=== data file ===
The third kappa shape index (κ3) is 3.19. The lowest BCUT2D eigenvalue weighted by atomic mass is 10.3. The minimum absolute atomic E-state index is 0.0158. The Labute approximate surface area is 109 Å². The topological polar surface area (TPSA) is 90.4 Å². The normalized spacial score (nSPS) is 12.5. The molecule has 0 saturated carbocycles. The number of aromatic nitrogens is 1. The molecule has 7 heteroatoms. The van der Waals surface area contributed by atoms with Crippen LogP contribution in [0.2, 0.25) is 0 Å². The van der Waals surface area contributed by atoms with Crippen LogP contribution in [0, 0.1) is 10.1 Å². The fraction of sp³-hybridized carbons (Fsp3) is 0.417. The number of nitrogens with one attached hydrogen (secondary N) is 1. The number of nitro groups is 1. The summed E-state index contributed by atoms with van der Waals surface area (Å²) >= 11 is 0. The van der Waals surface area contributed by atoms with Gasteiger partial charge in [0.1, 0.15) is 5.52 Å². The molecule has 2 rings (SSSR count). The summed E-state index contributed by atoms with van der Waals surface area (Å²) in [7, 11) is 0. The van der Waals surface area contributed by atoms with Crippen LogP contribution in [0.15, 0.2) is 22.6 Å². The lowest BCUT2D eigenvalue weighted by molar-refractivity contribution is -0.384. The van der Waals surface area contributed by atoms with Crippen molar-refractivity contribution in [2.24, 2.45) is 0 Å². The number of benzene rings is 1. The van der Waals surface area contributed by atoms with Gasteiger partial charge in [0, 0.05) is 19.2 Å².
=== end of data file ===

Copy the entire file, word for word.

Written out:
The third kappa shape index (κ3) is 3.19. The lowest BCUT2D eigenvalue weighted by atomic mass is 10.3. The minimum absolute atomic E-state index is 0.0158. The Labute approximate surface area is 109 Å². The topological polar surface area (TPSA) is 90.4 Å². The normalized spacial score (nSPS) is 12.5. The molecule has 0 saturated carbocycles. The number of aromatic nitrogens is 1. The molecule has 7 heteroatoms. The van der Waals surface area contributed by atoms with Crippen LogP contribution in [0.2, 0.25) is 0 Å². The van der Waals surface area contributed by atoms with Crippen LogP contribution in [0, 0.1) is 10.1 Å². The fraction of sp³-hybridized carbons (Fsp3) is 0.417. The number of nitrogens with one attached hydrogen (secondary N) is 1. The number of nitro groups is 1. The summed E-state index contributed by atoms with van der Waals surface area (Å²) >= 11 is 0. The van der Waals surface area contributed by atoms with Gasteiger partial charge in [0.1, 0.15) is 5.52 Å². The molecule has 2 rings (SSSR count). The summed E-state index contributed by atoms with van der Waals surface area (Å²) in [7, 11) is 0. The van der Waals surface area contributed by atoms with Crippen LogP contribution in [0.15, 0.2) is 22.6 Å². The lowest BCUT2D eigenvalue weighted by molar-refractivity contribution is -0.384. The van der Waals surface area contributed by atoms with Crippen molar-refractivity contribution in [2.24, 2.45) is 0 Å². The number of benzene rings is 1. The van der Waals surface area contributed by atoms with Gasteiger partial charge in [0, 0.05) is 19.2 Å².